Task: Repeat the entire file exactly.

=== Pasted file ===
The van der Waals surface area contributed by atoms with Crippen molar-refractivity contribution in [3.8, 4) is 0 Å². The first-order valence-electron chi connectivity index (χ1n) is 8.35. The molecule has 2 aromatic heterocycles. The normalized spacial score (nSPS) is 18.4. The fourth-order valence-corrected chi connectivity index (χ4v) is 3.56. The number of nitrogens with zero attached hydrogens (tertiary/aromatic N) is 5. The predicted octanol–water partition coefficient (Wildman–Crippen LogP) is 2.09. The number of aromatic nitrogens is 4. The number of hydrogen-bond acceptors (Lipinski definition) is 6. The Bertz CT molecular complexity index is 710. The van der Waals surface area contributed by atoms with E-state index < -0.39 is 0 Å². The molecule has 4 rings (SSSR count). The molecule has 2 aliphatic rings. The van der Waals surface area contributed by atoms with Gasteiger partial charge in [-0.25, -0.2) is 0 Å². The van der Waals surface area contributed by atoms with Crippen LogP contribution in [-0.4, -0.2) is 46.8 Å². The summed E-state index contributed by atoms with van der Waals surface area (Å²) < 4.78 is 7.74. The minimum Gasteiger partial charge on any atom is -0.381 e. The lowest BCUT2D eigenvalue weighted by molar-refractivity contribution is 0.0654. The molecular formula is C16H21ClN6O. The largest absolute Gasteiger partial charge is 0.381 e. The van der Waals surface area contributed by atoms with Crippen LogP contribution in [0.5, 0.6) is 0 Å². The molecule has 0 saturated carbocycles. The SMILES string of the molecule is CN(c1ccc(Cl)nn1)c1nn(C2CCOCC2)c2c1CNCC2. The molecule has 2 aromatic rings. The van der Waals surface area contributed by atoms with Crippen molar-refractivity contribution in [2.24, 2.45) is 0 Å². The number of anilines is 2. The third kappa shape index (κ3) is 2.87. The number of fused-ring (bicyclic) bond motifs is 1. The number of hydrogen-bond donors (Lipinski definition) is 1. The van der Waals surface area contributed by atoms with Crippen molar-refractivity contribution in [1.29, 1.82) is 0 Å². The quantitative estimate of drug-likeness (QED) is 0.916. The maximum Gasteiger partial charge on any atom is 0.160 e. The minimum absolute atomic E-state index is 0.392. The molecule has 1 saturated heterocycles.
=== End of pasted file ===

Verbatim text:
The van der Waals surface area contributed by atoms with Crippen molar-refractivity contribution in [3.8, 4) is 0 Å². The first-order valence-electron chi connectivity index (χ1n) is 8.35. The molecule has 2 aromatic heterocycles. The normalized spacial score (nSPS) is 18.4. The fourth-order valence-corrected chi connectivity index (χ4v) is 3.56. The number of nitrogens with zero attached hydrogens (tertiary/aromatic N) is 5. The predicted octanol–water partition coefficient (Wildman–Crippen LogP) is 2.09. The number of aromatic nitrogens is 4. The number of hydrogen-bond acceptors (Lipinski definition) is 6. The Bertz CT molecular complexity index is 710. The van der Waals surface area contributed by atoms with E-state index < -0.39 is 0 Å². The molecule has 4 rings (SSSR count). The molecule has 2 aliphatic rings. The van der Waals surface area contributed by atoms with Gasteiger partial charge in [-0.25, -0.2) is 0 Å². The van der Waals surface area contributed by atoms with Crippen LogP contribution in [-0.4, -0.2) is 46.8 Å². The summed E-state index contributed by atoms with van der Waals surface area (Å²) < 4.78 is 7.74. The minimum Gasteiger partial charge on any atom is -0.381 e. The lowest BCUT2D eigenvalue weighted by molar-refractivity contribution is 0.0654. The molecular formula is C16H21ClN6O. The largest absolute Gasteiger partial charge is 0.381 e. The van der Waals surface area contributed by atoms with Crippen LogP contribution in [0.5, 0.6) is 0 Å². The molecule has 0 saturated carbocycles. The SMILES string of the molecule is CN(c1ccc(Cl)nn1)c1nn(C2CCOCC2)c2c1CNCC2. The molecule has 2 aromatic rings. The van der Waals surface area contributed by atoms with Crippen molar-refractivity contribution in [2.24, 2.45) is 0 Å². The number of anilines is 2. The third kappa shape index (κ3) is 2.87. The number of fused-ring (bicyclic) bond motifs is 1. The number of hydrogen-bond donors (Lipinski definition) is 1. The van der Waals surface area contributed by atoms with Crippen molar-refractivity contribution in [1.29, 1.82) is 0 Å². The quantitative estimate of drug-likeness (QED) is 0.916. The maximum Gasteiger partial charge on any atom is 0.160 e. The minimum absolute atomic E-state index is 0.392. The molecule has 1 saturated heterocycles.